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URMC / Labs / Anolik Lab / Projects / Immune Cells and Disease

Immune Cells and Disease

Our lab is focused on understanding the complex interactions among immune cells that take place in target tissues.  We have a particular interest on defining the distinctive and strategic organization of immune cells in the peripheral tissues and how they contribute to the local induction of pathological or protective immune responses.

Role of Bronchus Associated Lymphoid Tissue in Pulmonary Immunity

Germinal center in the lung of mice infected with Pneumocystis murina. PCNA in red, PNA in green and B220 in whiteIn a collaborative project with Dr. Shabaana Abdul Khader at Washington University in Saint Louis and with support from the NIH, we are defining the contribution of inducible bronchus associated lymphoid tissue (iBALT) in the control of experimental pulmonary tuberculosis. Additionally, in a recent collaboration with Dr. Taylor Edens and Dr. Jay Kolls, we defined how IL17 and type 2 cytokines support IBALT formation during Pneumocystis murina infection (Cell Rep 18(13): 3078-3090:2017).

Impact of Radiation on Immunity

Immunofluorescence of lymph node after exposure to neonatal irradiation. PNAd in red, Lyve 1 in green and B220 in whitePreliminary data in our lab have shown a long-lasting impact of neonatal irradiation on the CD4 T cell response against influenza viruses. Although defective CD4 T cells response did not compromise immunity to influenza viruses, it is possible that CD4 T cell-mediated protection against other extracellular pulmonary pathogens can be compromised by exposure to radiation in neonatal life (Radiat Res 184(4): 352-366: 2015). Thus, we are currently focused to investigate the effect of neonatal irradiation in the control of clinically relevant pulmonary pathogens.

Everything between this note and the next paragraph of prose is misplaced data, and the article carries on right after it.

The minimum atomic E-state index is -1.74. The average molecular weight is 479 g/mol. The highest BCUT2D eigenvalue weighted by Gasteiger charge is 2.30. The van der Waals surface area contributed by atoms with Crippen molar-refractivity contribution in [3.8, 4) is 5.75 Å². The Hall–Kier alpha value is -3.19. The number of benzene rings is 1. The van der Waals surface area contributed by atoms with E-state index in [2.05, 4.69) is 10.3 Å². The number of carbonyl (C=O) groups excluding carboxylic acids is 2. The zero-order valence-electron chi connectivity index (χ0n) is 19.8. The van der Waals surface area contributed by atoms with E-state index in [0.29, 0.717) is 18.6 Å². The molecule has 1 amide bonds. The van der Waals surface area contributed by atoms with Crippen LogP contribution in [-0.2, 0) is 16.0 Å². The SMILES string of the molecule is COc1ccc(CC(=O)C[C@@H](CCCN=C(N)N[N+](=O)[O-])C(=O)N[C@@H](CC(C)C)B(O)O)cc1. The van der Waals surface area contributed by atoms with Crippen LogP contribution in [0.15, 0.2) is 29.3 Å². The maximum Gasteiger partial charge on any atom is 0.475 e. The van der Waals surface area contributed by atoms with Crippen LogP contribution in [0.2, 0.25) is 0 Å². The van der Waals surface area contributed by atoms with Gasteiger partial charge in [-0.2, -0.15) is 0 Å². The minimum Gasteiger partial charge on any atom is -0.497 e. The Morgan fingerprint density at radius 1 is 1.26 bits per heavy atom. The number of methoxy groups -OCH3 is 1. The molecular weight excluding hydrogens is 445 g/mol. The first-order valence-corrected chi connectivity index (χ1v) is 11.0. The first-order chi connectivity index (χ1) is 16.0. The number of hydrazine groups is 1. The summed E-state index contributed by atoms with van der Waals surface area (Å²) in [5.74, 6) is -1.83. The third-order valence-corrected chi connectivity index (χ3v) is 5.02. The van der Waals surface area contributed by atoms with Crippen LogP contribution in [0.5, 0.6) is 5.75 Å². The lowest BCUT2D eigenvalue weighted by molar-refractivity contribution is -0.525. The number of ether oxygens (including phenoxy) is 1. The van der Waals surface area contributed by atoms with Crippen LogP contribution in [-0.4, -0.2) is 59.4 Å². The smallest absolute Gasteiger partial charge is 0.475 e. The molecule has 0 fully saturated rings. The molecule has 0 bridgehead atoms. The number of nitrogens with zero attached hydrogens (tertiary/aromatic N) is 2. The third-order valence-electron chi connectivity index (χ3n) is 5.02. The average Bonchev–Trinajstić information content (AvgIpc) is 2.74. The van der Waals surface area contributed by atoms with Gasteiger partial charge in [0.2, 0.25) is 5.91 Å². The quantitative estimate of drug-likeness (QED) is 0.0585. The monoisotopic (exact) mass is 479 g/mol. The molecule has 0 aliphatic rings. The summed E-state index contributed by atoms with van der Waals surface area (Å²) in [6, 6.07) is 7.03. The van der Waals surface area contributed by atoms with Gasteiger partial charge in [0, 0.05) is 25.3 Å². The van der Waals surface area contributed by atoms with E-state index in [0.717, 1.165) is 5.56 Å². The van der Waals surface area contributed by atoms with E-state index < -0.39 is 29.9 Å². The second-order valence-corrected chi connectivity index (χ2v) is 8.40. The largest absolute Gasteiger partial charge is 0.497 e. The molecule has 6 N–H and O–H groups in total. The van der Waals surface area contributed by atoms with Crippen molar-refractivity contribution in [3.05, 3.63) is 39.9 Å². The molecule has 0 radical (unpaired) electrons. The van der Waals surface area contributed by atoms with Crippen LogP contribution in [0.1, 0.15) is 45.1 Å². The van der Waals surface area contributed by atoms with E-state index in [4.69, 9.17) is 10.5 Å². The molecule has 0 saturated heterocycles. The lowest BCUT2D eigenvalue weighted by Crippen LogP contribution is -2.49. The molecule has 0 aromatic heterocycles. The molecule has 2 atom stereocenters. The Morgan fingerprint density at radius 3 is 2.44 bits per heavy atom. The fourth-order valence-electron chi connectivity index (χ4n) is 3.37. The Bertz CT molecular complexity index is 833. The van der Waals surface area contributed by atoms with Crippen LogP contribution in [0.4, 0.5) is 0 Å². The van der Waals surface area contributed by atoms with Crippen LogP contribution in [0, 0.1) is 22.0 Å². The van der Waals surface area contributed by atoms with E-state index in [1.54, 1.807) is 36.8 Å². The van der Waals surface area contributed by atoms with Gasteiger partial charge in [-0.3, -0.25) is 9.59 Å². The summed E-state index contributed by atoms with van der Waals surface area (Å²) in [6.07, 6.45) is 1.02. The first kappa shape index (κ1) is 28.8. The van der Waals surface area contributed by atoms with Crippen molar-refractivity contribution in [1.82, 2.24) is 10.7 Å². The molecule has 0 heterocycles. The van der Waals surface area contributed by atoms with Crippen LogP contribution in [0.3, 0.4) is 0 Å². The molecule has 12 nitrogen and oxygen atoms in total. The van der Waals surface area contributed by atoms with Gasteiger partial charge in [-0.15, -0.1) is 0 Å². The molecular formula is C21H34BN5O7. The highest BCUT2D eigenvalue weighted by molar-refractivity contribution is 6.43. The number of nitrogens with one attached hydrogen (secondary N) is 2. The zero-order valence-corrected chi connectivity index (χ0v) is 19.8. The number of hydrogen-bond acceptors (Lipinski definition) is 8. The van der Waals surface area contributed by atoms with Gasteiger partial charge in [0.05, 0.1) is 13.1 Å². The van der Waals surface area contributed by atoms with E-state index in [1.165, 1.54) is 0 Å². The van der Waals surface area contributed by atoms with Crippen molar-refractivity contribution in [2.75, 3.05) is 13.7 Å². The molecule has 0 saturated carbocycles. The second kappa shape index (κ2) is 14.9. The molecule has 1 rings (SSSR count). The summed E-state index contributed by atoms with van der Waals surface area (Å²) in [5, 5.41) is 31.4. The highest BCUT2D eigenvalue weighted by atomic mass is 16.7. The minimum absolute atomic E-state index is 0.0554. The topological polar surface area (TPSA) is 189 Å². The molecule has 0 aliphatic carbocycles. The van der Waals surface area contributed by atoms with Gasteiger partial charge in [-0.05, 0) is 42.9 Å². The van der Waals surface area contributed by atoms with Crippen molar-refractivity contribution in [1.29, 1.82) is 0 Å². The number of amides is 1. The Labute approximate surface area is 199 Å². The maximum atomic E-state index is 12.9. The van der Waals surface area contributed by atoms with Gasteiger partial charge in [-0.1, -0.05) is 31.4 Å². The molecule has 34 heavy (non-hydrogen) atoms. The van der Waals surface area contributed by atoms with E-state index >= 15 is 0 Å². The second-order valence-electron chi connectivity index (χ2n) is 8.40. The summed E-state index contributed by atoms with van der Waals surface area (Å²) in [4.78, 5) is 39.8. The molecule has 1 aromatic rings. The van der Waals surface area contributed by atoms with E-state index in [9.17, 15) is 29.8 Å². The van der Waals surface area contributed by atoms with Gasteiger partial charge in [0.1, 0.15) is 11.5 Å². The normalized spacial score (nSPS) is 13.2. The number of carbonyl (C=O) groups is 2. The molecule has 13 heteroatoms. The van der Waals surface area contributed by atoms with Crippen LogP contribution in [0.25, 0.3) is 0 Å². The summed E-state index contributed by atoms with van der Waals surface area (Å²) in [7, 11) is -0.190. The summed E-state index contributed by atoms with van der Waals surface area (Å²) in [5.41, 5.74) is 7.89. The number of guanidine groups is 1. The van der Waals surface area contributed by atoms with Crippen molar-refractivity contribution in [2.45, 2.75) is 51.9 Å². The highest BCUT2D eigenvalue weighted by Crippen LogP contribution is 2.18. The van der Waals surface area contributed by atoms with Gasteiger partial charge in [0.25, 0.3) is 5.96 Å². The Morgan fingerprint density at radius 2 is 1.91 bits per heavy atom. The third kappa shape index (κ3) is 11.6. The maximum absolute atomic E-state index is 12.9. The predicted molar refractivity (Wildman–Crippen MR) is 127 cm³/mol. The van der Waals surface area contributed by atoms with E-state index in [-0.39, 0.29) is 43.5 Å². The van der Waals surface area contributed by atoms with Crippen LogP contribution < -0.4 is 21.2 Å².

Tertiary Lymphoid Organs in Cancer

100x picture showing an ectopic lymphoid structure in prostate of individual with prostate intraepithelial neoplasiaIn a recent collaboration with researchers from University of Washington in Saint Louis (Shabaana Abdul Khader), University of Southern California in los Angeles (Martin W. Kast) and colleagues from the National Institute of Medical Sciences and Nutrition in Mexico City (Norma Ofelia Uribe Uribe, Ricardo Espinosa-Gonzalez), we demonstrated the existence of a unique microenvironment that is associated with the spontaneous regression of prostate cancer. Picture from TLO in evanescent prostate carcinoma (Front Immunol 8: 563: 2017).

Evaluation of Experimental Therapies in a Preclinical Model of Lupus

Spleen of mice treated with SINE drugs (PCNA in red and IgG in green)In collaboration with Dr. Allan Smrcka, we previously demonstrated that inhibition of G protein signaling prevents lupus nephritis by targeting the migration of immune cells and impairing auto-reactive germinal centers (Arthritis Rheumatol 68(9): 2244-2256: 2016). In a similar fashion, experimental treatment with inhibitors of nuclear disrupts splenic germinal centers and the niche for auto-reactive and inflammatory cells in the inflamed kidney of lupus prone mice. Picture from plasma cells after treatment with selective inhibitors of nuclear export.

Use of Laser-capture Microdissection to Decipher RNA Signatures in Target Tissues

Synovium with inflammatory cells (CD3 in red and CD20 in green)In a project supported by the AMP and NIH, we are dissecting the molecular signatures of infiltrating lymphocytes in the inflamed synovium of patients with rheumatoid arthritis by using immunofluorescence and laser capture microdissection. The purpose is to reveal molecules that can be used as markers of disease progression/severity and identify novel targets to increase the therapeutic armamentarium for rheumatoid arthritis.